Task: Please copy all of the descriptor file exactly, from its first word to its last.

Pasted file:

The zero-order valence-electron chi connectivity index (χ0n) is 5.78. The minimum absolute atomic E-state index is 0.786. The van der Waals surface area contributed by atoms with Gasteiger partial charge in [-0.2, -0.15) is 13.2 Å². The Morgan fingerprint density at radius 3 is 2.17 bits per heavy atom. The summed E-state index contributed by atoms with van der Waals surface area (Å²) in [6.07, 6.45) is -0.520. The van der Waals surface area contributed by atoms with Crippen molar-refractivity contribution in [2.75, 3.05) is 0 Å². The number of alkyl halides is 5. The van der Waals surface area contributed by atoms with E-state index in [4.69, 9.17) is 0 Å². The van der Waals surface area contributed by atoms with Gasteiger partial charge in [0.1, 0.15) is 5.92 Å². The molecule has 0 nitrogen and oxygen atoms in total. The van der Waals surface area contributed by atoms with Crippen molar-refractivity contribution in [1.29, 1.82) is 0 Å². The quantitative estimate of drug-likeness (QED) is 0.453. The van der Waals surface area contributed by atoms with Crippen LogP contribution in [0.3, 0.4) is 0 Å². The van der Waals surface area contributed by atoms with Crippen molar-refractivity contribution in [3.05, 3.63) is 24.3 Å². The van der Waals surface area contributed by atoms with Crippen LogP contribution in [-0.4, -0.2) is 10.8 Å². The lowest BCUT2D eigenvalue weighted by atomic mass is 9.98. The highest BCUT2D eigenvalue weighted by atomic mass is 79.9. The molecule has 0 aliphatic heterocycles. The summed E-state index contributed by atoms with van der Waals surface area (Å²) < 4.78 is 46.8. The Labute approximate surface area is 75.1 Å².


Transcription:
The zero-order valence-electron chi connectivity index (χ0n) is 5.78. The minimum absolute atomic E-state index is 0.786. The van der Waals surface area contributed by atoms with Gasteiger partial charge in [-0.2, -0.15) is 13.2 Å². The Morgan fingerprint density at radius 3 is 2.17 bits per heavy atom. The summed E-state index contributed by atoms with van der Waals surface area (Å²) in [6.07, 6.45) is -0.520. The van der Waals surface area contributed by atoms with Crippen molar-refractivity contribution in [2.75, 3.05) is 0 Å². The number of alkyl halides is 5. The van der Waals surface area contributed by atoms with E-state index in [4.69, 9.17) is 0 Å². The van der Waals surface area contributed by atoms with Gasteiger partial charge in [0.1, 0.15) is 5.92 Å². The molecule has 0 nitrogen and oxygen atoms in total. The van der Waals surface area contributed by atoms with Crippen molar-refractivity contribution in [1.29, 1.82) is 0 Å². The quantitative estimate of drug-likeness (QED) is 0.453. The van der Waals surface area contributed by atoms with Crippen LogP contribution in [0.3, 0.4) is 0 Å². The van der Waals surface area contributed by atoms with Crippen molar-refractivity contribution in [3.05, 3.63) is 24.3 Å². The van der Waals surface area contributed by atoms with Crippen LogP contribution in [-0.4, -0.2) is 10.8 Å². The lowest BCUT2D eigenvalue weighted by atomic mass is 9.98. The highest BCUT2D eigenvalue weighted by atomic mass is 79.9. The molecule has 0 aliphatic heterocycles. The summed E-state index contributed by atoms with van der Waals surface area (Å²) < 4.78 is 46.8. The Labute approximate surface area is 75.1 Å².